Indian Catholic News

Persecution drives migration of indigenous Bangladeshis

Church official says ethnic communities are victims of abuses and discrimination from the state.

 
Dhaka: 

As Bangladesh marked International Day of the World's Indigenous Peoples on Aug. 9, rights activists and church officials said discrimination and persecution are leading to the migration of ethnic minorities.

Indigenous groups observed the day with the theme "Indigenous Peoples: Migration and Movement" with seminars, rallies and cultural displays to highlight the plight of their communities.

"Indigenous peoples are victims of abuses and discrimination from the state and the majority community, while state measures for the recognition and realization of rights of indigenous communities are absent," said Theophil Nokrek, secretary of the Catholic bishops' Justice and Peace Commission.

"They are considered inferior to the majority group, often looked down upon and denied justice when faced with violence. Discrimination and persecution spark forced external and international migration of indigenous peoples. While many resort to migration, many live on the same land like outcasts after losing it to land grabbers."

Nokrek, a Catholic from the Garo ethnic group, said the church has been supporting indigenous peoples by obtaining land documents and providing legal support for court cases.

"What the church and some rights groups are doing is not enough. Bangladesh as a whole needs to be indigenous-friendly to help them live as equal citizens," he said.

Indigenous rights groups say that more than 10,000 indigenous peoples have migrated to various countries, mostly India, since Bangladesh declared independence in 1971.

In Chittagong Hill Tracts, a predominantly indigenous and forested region, about 500 families have migrated to countries including India and Myanmar due to persecution by Bengali Muslim settlers, according to Pollob Chakma, director of the Kapaeng Foundation, a Dhaka-based indigenous rights body.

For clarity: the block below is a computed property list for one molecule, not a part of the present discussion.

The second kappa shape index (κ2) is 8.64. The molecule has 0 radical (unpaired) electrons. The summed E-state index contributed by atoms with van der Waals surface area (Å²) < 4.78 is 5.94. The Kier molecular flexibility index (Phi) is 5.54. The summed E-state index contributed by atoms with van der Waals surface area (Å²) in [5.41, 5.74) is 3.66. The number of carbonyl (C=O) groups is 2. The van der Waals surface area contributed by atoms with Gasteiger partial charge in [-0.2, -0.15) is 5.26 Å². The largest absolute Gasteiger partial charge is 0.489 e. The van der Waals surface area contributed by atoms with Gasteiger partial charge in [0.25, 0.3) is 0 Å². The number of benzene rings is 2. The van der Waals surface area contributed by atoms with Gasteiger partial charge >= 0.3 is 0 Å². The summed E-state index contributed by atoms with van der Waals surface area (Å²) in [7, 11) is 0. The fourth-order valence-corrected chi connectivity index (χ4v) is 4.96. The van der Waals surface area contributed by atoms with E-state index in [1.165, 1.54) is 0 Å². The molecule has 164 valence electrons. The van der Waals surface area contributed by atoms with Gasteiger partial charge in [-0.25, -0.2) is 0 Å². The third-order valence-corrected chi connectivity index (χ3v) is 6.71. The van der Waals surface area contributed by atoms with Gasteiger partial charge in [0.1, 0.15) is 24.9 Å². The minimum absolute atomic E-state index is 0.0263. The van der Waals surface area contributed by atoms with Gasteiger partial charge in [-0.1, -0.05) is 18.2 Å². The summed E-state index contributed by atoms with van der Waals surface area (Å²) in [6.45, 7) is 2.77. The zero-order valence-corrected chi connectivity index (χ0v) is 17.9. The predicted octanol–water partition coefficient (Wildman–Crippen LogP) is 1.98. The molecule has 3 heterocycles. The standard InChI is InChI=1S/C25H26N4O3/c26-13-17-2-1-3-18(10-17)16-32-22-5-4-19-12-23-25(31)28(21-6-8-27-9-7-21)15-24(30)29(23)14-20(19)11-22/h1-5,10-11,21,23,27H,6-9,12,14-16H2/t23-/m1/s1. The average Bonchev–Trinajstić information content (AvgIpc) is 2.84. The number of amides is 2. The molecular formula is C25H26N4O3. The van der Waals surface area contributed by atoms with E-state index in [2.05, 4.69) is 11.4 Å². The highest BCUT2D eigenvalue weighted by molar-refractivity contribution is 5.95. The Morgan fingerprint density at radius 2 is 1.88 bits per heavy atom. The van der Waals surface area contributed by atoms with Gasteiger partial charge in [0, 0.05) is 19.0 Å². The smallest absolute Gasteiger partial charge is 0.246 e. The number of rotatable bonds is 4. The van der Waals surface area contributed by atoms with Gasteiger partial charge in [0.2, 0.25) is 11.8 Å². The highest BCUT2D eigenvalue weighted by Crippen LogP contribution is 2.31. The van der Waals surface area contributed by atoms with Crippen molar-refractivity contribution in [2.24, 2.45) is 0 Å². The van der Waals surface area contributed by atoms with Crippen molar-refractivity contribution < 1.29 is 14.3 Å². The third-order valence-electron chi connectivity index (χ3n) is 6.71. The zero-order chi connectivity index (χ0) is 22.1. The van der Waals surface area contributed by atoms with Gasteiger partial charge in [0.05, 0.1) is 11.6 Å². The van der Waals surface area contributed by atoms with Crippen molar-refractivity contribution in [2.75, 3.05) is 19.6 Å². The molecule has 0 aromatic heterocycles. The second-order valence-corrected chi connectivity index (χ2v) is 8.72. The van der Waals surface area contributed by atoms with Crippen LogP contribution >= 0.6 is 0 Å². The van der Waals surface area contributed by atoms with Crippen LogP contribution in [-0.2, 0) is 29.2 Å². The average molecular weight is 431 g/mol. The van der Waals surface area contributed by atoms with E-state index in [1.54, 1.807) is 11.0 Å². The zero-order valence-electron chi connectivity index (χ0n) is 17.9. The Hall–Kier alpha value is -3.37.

Yasin Ali, a lawmaker from the Workers Party of Bangladesh, said discrimination and persecution would not stop without a special law for indigenous peoples.

"Together with indigenous communities, Bengali people fought in 1971 to establish a state free of discrimination. Sadly, persecution and migration of ethnic minorities show we have failed to do so. We are working hard to press the government for a special law for indigenous groups," he said.

The United Nations says there are about 370 million ethnic indigenous peoples in the world, accounting for less than 5 percent of the global population but 15 percent of the world's poor. They speak an overwhelming majority of the world's estimated 7,000 languages and represent 5,000 cultures.

Bangladesh's government recognizes 25 ethnic minorities. Indigenous leaders say there are at least 45 ethnic groups, while independent researchers believe there are about 90.

There are an estimated three million ethnic-minority people in Muslim-majority Bangladesh's population of 160 million. Most indigenous peoples are non-Muslims — Buddhists, Hindus and Christians. About of half of the country's estimated 600,000 Christians hail from ethnic-minority communities.

Despite appeal from indigenous communities for official recognition as "indigenous groups," Bangladesh government identified them as "small ethnic groups" in a constitutional amendment in 2010.

Bangladesh is a signatory of the International Labor Organization's Convention on Indigenous and Tribal Populations but has not ratified the Convention of Biological Diversity that contains more detailed protective measures for indigenous peoples.

Source: UCAN

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